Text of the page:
Editorial: A funny thing happened on the way to Canada

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Judging by the heading of this piece, you may have been expecting a good joke to follow but unfortunately, that is not the case. In fact, the recent news out of Canada is closer to a nightmare than any levity. According to a statement from the Communications Branch for Immigration, Refugees and Citizenship, Canada “After carefully monitoring the integrity of Antigua and Barbuda’s travel documents, the Government of Canada has determined that Antigua and Barbuda no longer meets Canada’s criteria for a visa exemption.”
There is so much to be said and at the same time, what is left to be said? Every argument against the implementation of the Citizenship by Investment Programme (CIP) was enunciated and every piece of advice regarding the management of the programme was offered, yet, those voices have been largely ignored. The “we are smarter than you” way of governance has prevailed and today, there are many people who are saying “we told you so”.
We will not join that chorus because it will do our nation no good. It is now time to pick up the pieces and move on. It is time to learn from our mistakes and make the necessary changes to the way we do business and attempt to reverse the damage that has been done to our reputation. Wagging a finger of blame will do nothing to change the decision of the Canadian government.
The price of quick money was well known to everyone and the majority accepted the risks. Prime Minister Gaston Browne proudly claimed that CIP was his idea since 2009 and was sure to take credit for it when the United Progressive Party (UPP) decided to implement CIP back in 2013. In fact, PM Browne was happy to take over the reins of the programme when the Antigua & Barbuda Labour Party (ABLP) swept to power in 2014.
The CIP was jointly considered (by the two main political parties) the financial saviour of our bit of paradise. Today, it has brought a curse. Undoubtedly, there will be an overload of spin-doctoring in the near future but the question that remains is: will we stay the course and continue down the CIP road with others, like our neighbours, St Kitts & Nevis? It is worth noting that it took that nation approximately 30 years to lose their visa free status with Canada.  It took Antigua & Barbuda about one tenth of that time – just about three years! (Yes!  We know … different times, terrorism, closing borders, blah, blah, blah!)
Some may be disappointed that we have not jumped on the “we told you so bandwagon” and that is because there is so much more at stake. The Canadian communication made that country’s position quite clear – It can no longer trust the “integrity of Antigua and Barbuda’s travel documents”. And just as the Government of Canada has determined that “Antigua and Barbuda no longer meets Canada’s criteria for a visa exemption” there is a risk that other countries will do the same.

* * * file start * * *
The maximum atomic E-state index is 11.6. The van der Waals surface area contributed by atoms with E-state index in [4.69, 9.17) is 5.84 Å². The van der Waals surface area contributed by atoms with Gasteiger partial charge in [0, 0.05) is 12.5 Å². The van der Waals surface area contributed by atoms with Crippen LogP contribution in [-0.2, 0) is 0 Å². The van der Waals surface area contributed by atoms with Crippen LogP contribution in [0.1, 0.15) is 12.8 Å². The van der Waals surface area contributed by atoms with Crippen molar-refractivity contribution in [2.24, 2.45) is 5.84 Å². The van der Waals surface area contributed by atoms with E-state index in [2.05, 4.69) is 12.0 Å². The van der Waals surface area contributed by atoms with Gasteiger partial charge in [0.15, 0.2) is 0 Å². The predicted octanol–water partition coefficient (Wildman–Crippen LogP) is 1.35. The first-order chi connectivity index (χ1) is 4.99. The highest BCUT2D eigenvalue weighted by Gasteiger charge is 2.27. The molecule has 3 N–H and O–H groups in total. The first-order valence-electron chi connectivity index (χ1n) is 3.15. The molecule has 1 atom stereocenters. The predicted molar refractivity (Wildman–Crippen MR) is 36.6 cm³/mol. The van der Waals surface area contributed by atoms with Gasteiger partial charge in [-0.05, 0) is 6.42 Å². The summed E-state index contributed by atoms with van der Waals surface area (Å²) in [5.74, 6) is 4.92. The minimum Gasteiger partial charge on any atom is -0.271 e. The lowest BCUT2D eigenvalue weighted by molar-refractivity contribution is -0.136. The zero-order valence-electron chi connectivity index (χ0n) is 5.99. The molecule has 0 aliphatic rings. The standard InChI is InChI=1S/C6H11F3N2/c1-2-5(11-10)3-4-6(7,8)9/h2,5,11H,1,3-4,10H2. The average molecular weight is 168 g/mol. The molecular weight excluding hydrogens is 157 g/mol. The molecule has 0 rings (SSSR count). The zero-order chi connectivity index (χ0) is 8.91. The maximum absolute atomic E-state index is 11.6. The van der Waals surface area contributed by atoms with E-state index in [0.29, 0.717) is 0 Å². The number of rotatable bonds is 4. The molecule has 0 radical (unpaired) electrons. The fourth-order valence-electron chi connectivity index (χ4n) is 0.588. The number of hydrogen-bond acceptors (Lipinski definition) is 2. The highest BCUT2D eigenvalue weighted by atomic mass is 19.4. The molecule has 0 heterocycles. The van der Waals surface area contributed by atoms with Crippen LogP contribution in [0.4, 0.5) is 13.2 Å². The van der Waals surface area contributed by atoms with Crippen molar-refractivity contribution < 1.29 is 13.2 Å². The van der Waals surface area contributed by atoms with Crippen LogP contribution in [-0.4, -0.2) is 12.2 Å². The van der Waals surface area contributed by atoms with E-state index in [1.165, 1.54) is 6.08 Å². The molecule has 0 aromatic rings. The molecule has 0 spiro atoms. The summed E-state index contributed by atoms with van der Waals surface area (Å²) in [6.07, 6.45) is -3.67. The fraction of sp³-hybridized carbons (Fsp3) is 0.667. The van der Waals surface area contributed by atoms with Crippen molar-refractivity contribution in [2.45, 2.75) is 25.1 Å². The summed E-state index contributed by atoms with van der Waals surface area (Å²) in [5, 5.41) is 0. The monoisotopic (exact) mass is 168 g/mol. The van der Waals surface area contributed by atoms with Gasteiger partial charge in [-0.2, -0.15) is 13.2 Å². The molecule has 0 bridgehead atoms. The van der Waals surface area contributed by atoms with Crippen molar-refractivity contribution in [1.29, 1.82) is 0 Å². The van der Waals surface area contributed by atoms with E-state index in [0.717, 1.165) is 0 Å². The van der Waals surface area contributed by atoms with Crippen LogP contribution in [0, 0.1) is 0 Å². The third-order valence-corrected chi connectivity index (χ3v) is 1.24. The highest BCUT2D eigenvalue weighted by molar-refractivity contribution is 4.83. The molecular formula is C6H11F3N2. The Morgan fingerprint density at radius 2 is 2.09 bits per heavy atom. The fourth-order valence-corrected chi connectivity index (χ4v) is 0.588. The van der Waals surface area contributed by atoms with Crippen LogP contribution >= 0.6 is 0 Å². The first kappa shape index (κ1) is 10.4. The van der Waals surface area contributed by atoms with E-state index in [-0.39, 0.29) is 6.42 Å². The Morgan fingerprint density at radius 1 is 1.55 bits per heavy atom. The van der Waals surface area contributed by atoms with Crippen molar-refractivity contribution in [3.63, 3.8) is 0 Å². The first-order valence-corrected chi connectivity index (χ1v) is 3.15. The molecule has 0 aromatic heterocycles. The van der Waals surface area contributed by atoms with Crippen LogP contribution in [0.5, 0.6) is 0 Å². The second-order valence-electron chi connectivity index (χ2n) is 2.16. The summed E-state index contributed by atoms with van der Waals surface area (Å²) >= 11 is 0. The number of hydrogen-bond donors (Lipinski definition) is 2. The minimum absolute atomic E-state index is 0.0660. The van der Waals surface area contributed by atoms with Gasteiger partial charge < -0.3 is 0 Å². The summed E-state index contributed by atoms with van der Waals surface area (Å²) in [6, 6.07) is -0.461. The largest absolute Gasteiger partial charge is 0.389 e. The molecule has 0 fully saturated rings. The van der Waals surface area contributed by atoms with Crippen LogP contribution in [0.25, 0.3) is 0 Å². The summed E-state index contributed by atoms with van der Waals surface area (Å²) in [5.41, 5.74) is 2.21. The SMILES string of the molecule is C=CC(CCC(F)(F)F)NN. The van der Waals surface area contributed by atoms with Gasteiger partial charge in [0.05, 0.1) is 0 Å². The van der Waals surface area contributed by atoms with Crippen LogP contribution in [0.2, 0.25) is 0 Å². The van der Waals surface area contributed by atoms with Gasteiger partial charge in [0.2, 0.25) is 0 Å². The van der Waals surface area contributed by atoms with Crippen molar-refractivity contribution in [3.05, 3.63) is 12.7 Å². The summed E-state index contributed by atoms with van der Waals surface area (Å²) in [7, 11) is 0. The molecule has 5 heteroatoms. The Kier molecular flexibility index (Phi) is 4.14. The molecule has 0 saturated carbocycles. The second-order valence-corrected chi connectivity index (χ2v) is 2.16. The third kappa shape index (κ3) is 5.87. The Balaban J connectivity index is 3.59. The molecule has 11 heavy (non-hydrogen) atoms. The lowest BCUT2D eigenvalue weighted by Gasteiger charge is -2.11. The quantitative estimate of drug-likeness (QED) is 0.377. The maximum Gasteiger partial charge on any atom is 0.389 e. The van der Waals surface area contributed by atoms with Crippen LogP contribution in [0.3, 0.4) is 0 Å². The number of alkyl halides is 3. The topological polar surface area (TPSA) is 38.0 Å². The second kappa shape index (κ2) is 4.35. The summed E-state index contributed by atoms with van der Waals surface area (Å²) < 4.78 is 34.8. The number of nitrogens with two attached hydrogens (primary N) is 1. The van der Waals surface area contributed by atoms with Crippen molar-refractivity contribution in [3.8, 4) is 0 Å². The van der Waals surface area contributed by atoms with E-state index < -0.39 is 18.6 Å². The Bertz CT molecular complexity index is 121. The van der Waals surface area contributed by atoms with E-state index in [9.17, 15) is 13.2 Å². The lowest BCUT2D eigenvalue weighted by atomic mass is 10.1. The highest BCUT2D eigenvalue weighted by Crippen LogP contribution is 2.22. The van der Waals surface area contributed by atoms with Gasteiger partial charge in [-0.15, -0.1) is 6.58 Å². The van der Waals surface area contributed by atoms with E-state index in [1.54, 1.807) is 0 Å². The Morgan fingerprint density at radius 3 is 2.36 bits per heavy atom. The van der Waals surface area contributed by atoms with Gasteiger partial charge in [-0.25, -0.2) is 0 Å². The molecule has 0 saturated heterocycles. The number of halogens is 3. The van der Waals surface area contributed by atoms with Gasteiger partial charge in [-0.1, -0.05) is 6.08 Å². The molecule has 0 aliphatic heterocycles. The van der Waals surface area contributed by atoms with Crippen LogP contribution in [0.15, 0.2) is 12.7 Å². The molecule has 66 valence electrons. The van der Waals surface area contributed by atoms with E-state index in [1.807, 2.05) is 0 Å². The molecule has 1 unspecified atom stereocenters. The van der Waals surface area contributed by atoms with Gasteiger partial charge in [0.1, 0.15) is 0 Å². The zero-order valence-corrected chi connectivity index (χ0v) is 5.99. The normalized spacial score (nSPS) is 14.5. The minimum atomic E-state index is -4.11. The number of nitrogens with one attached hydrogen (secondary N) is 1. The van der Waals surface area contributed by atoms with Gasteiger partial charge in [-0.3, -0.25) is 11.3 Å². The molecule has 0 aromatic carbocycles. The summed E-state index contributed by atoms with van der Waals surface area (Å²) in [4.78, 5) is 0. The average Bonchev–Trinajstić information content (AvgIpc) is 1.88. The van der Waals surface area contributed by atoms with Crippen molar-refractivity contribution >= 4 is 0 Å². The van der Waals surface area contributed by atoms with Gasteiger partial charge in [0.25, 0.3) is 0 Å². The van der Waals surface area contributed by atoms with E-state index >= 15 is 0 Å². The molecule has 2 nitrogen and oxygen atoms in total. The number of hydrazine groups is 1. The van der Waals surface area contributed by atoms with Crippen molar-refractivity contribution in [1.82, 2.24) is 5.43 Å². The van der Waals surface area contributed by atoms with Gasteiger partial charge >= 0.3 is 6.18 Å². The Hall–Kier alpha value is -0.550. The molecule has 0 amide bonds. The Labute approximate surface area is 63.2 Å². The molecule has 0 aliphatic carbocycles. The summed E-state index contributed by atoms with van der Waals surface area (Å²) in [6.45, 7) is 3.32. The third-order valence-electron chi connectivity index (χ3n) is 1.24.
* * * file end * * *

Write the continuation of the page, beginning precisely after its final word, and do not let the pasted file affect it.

We need only look at the attacks in Europe, and more specifically the United Kingdom, to see how those actions may affect their comfort level with countries that sell citizenship and by extension, passports. Canada is a close ally to the UK and there is no doubt that they share intelligence information, so if Canada thinks our travel documents (aka passports) are dodgy, then we are sure that will have an influence on their allies.
And judging by the immediate timing dictated in the announcement, this is not a case where Canada does not like how the integrity of our passport is slipping, it is a case where, after “careful monitoring”, the integrity of our passports has been deemed below the very liberal Canadian standard. This coming from a country that has welcomed tens of thousands of Syrian refuges — more than 25,000 between November 4, 2015 and February 29, 2016 alone – and continue to welcome more.
The “what’s next?” question remains outstanding. The PM has raised his hand and accepted that his administration continued the programme and was the party in the seat of power at the time of the visa-free status revocation but he has not offered much more. He claims that the risk of losing the visa-free travel to Canada was not shocking as it was an accepted risk from day one. Further, the widely touted benefit of Canadian visa-free travel was actually an “aberration” in the region and likely to go away as countries tightened their borders.
We are sure that he and the party are concerned about the political ramifications surrounding this but the focus needs to be on the future. There is quite a bit more at stake and there must be a plan to remedy the damage inflicted to our passport’s integrity.
The world is watching and our next set of moves will dictate the reactions.

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